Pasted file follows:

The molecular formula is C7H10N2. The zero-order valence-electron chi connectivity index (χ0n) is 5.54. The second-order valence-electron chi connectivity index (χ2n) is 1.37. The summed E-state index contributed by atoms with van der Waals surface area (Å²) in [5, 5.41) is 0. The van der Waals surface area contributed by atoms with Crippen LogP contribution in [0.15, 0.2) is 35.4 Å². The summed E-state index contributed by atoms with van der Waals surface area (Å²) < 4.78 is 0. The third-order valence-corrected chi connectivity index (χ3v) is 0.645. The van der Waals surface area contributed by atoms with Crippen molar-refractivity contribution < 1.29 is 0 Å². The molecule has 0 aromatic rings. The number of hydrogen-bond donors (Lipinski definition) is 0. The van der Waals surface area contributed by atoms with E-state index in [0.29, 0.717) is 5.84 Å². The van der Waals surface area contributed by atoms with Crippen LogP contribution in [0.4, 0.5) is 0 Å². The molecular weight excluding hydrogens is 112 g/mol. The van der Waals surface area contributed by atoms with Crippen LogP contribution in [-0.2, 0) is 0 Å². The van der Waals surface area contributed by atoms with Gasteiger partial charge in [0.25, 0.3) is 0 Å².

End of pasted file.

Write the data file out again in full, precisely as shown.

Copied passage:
The molecular formula is C7H10N2. The zero-order valence-electron chi connectivity index (χ0n) is 5.54. The second-order valence-electron chi connectivity index (χ2n) is 1.37. The summed E-state index contributed by atoms with van der Waals surface area (Å²) in [5, 5.41) is 0. The van der Waals surface area contributed by atoms with Crippen LogP contribution in [0.15, 0.2) is 35.4 Å². The summed E-state index contributed by atoms with van der Waals surface area (Å²) < 4.78 is 0. The third-order valence-corrected chi connectivity index (χ3v) is 0.645. The van der Waals surface area contributed by atoms with Crippen molar-refractivity contribution < 1.29 is 0 Å². The molecule has 0 aromatic rings. The number of hydrogen-bond donors (Lipinski definition) is 0. The van der Waals surface area contributed by atoms with E-state index in [0.29, 0.717) is 5.84 Å². The van der Waals surface area contributed by atoms with Crippen LogP contribution in [0.4, 0.5) is 0 Å². The molecular weight excluding hydrogens is 112 g/mol. The van der Waals surface area contributed by atoms with Crippen LogP contribution in [-0.2, 0) is 0 Å². The van der Waals surface area contributed by atoms with Gasteiger partial charge in [0.25, 0.3) is 0 Å².